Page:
“Small Game” includes all game birds (including waterfowl) and tree squirrels.
“Upland Game” includes sharp-tailed grouse, Hungarian partridge, pheasants, ruffed grouse and tree squirrels.
“Migratory Game Birds” includes ducks, geese, swans, mergansers, coots, cranes, snipe, dove and woodcock. All hunters must be HIP registered.
“Waterfowl” includes ducks, geese, swans, mergansers and coots.
“Daily Bag Limit” (Daily Limit) is the maximum number of a particular game that one hunter, legally licensed by this state, may take or kill during a single hunting day, within the boundaries of this state.
“Possession Limit” is the maximum number of a particular game species that a hunter, legally licensed by this state, may have in his/her actual possession during any phase of any single hunting trip, venture, or expedition of more than one day. No more than one daily limit may be taken on any one day. The possession limit at one’s personal permanent residence, except for waterfowl and migratory game birds, is not limited.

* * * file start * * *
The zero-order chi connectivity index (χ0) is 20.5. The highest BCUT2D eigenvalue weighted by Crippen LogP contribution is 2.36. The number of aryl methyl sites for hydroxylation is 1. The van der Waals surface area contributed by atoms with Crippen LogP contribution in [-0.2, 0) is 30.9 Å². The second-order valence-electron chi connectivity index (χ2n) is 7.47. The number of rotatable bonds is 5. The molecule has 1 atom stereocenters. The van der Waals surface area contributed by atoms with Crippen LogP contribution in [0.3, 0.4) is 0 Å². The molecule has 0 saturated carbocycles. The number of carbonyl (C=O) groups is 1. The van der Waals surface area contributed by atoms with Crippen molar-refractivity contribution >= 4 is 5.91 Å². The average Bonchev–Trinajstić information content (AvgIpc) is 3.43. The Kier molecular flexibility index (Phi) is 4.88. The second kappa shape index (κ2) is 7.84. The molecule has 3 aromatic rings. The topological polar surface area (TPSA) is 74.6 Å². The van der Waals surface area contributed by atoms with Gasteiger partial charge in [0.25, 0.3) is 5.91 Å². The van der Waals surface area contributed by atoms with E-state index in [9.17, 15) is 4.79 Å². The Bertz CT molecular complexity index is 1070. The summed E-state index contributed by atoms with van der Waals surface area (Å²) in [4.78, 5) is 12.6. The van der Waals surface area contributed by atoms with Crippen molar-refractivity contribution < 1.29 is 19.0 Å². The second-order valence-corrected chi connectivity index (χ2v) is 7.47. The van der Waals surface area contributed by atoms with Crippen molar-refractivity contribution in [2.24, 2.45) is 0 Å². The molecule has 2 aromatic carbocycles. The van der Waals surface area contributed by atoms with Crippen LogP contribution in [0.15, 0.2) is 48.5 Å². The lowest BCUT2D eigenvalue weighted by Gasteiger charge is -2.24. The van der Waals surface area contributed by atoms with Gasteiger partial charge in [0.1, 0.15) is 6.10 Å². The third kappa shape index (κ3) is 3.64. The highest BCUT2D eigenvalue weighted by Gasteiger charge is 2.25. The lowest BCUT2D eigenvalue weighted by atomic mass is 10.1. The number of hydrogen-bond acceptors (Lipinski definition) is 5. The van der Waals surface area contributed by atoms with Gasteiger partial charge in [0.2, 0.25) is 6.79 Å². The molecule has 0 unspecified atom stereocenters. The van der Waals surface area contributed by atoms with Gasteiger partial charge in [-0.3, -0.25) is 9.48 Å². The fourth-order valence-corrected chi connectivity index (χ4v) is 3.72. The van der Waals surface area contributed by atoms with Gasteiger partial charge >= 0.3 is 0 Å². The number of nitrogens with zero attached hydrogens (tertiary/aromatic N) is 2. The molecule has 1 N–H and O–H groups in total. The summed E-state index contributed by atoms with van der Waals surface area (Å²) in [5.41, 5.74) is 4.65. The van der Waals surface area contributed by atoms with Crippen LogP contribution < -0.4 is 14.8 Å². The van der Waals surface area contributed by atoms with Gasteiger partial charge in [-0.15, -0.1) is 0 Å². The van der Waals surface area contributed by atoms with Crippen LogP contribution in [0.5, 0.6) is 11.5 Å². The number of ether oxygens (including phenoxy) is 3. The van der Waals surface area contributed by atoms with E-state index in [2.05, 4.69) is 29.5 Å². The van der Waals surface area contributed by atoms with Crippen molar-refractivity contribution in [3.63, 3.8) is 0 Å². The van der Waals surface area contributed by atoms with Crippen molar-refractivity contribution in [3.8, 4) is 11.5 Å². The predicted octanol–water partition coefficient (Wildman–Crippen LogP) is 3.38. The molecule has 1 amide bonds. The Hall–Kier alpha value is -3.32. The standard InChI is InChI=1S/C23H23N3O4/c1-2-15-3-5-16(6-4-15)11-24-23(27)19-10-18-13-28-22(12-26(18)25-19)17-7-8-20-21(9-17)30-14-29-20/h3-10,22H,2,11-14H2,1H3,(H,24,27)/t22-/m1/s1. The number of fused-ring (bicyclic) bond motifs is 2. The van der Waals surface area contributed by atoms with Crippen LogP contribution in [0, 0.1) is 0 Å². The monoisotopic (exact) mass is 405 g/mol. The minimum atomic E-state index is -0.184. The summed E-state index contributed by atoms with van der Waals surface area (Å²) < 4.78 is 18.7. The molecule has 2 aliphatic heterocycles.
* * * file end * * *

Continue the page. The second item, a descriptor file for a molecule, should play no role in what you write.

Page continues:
“Possession Limit for Waterfowl and Migratory Game Birds” is the maximum number of migratory game birds of a single species or a combination of species permitted to be possessed by any one person when lawfully taken in the United States in any one specified geographic area (typically a state, Indian reservation or a hunting unit or zone within a state) for which a possession limit is prescribed.
“Migratory Bird Preservation Facility” is any person or business for hire or other consideration, taxidermist, cold storage or locker plant facility, or hunting club which receives, possesses, or has in custody any migratory game birds belonging to another for purposes of picking, cleaning, freezing, processing, storage or shipment.
“Possession of Shot other than Nontoxic Shot” means in the gun, or in the pockets, or within reach while in the process of hunting. See nontoxic shot regulations below.